Watered Down Ed del Grande, Plumbing Pro, Is Flush with Products to Conserve Water, Including New Low-Flow Toilets

By Donovan, Deborah | Daily Herald (Arlington Heights, IL), April 29, 2007 | Go to article overview

Watered Down Ed del Grande, Plumbing Pro, Is Flush with Products to Conserve Water, Including New Low-Flow Toilets


Donovan, Deborah, Daily Herald (Arlington Heights, IL)


Byline: Deborah Donovan Daily Herald Homes Writer

If you hate your water-saving toilet, brace yourself.

Toilets - now limited by law to pumping only 1.6 gallons a flush, compared with 3 1/2 gallons in the old days - will soon get stingier.

California has seriously considered mandating 1.3-gallon toilets, said Ed Del Grande. And he expects lower-water toilets to be the law of the land sooner rather than later.

A licensed master plumber, Del Grande spends his time these days in public appearances and on television, especially the DIY network, instead of up to his elbows in clogged drains.

He also has a book coming out early next month, "Ed Del Grande's House Call: Foolproof Tricks of the Trade from a Master Contractor" (Penguin Group, $15.95). He promises the book delivers his knowledge of the subject with his entertaining style learned during years as a stand-up comedian.

Del Grande, a Kohler spokesman, said the company has several different flushing methods that make low-water toilets work.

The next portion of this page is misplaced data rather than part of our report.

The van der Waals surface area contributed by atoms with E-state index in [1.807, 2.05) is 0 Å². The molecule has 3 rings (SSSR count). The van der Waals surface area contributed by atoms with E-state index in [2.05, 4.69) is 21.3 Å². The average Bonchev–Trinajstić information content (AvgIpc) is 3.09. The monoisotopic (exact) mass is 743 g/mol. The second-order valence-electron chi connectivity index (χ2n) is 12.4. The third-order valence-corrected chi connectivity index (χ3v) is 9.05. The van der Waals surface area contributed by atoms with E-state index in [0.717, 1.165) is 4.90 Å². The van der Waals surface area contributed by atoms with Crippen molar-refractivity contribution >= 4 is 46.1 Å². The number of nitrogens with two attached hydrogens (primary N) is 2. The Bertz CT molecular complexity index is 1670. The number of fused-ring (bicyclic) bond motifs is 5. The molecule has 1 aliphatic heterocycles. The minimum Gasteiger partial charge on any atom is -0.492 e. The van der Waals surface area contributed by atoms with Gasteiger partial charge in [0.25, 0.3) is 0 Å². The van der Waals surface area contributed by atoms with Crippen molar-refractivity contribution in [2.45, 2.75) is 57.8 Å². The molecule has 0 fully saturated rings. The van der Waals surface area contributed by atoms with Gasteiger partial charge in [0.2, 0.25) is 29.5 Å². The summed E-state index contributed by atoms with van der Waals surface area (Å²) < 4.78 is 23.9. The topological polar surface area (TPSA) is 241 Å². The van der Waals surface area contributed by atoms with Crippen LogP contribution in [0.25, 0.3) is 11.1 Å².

These include using air pressure, adding electronics to aid the flush and a dual system that can adjust how much water is needed.

Toilets that use only 1.3 gallons per flush will be among the first plumbing products to wear the WaterSense label, according to the U.S. Environmental Protection Agency.

And the toilets also have to function well, says the EPA.

WaterSense is a voluntary program to help consumers select water-saving products.

Labeled toilets and bathroom faucets will be available later this year. The agency is working on standards for other products like shower heads and drip-irrigation systems.

So what else is on the water-saving front?

Believe it or not, those fancy high-performance showers with multiple heads can actually save water, according to Del Grande.

First, each shower head is limited by law to pumping 2 1/2 gallons of water per minute, said Del Grande.

Second, with a custom shower you can be more selective in using different shower heads at different times, rather than turning them all on at once, he said.

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